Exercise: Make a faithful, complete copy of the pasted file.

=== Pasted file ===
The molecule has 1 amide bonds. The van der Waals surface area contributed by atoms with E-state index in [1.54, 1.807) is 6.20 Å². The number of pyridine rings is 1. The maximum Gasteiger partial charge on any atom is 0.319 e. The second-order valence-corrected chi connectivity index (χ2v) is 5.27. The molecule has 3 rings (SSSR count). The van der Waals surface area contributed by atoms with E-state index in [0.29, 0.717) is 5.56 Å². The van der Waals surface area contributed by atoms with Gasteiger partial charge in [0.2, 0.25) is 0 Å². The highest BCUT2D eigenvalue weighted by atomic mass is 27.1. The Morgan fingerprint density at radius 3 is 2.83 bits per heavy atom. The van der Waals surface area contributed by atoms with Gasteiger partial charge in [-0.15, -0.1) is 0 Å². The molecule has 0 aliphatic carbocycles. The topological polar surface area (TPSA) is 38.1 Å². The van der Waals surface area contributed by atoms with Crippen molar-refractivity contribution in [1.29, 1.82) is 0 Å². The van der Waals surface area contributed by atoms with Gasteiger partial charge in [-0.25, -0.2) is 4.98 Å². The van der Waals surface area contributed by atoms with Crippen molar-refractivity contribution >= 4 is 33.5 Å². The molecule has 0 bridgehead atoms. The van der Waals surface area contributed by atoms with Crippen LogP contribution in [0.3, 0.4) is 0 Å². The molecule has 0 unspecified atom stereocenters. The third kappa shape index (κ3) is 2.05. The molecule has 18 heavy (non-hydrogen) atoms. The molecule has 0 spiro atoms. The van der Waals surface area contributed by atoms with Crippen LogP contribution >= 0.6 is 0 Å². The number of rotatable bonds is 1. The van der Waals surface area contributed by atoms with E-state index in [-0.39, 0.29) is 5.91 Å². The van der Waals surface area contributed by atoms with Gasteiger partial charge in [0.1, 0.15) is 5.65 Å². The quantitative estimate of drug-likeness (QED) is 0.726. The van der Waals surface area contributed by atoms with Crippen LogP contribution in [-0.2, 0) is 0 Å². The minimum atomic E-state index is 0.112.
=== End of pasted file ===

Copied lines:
The molecule has 1 amide bonds. The van der Waals surface area contributed by atoms with E-state index in [1.54, 1.807) is 6.20 Å². The number of pyridine rings is 1. The maximum Gasteiger partial charge on any atom is 0.319 e. The second-order valence-corrected chi connectivity index (χ2v) is 5.27. The molecule has 3 rings (SSSR count). The van der Waals surface area contributed by atoms with E-state index in [0.29, 0.717) is 5.56 Å². The van der Waals surface area contributed by atoms with Gasteiger partial charge in [0.2, 0.25) is 0 Å². The highest BCUT2D eigenvalue weighted by atomic mass is 27.1. The Morgan fingerprint density at radius 3 is 2.83 bits per heavy atom. The van der Waals surface area contributed by atoms with Gasteiger partial charge in [-0.15, -0.1) is 0 Å². The molecule has 0 aliphatic carbocycles. The topological polar surface area (TPSA) is 38.1 Å². The van der Waals surface area contributed by atoms with Crippen molar-refractivity contribution in [1.29, 1.82) is 0 Å². The van der Waals surface area contributed by atoms with Gasteiger partial charge in [-0.25, -0.2) is 4.98 Å². The van der Waals surface area contributed by atoms with Crippen molar-refractivity contribution >= 4 is 33.5 Å². The molecule has 0 bridgehead atoms. The van der Waals surface area contributed by atoms with Crippen LogP contribution in [0.3, 0.4) is 0 Å². The molecule has 0 unspecified atom stereocenters. The third kappa shape index (κ3) is 2.05. The molecule has 18 heavy (non-hydrogen) atoms. The molecule has 0 spiro atoms. The van der Waals surface area contributed by atoms with Crippen LogP contribution >= 0.6 is 0 Å². The number of rotatable bonds is 1. The van der Waals surface area contributed by atoms with E-state index in [-0.39, 0.29) is 5.91 Å². The van der Waals surface area contributed by atoms with Gasteiger partial charge in [0.1, 0.15) is 5.65 Å². The quantitative estimate of drug-likeness (QED) is 0.726. The van der Waals surface area contributed by atoms with Crippen LogP contribution in [-0.2, 0) is 0 Å². The minimum atomic E-state index is 0.112.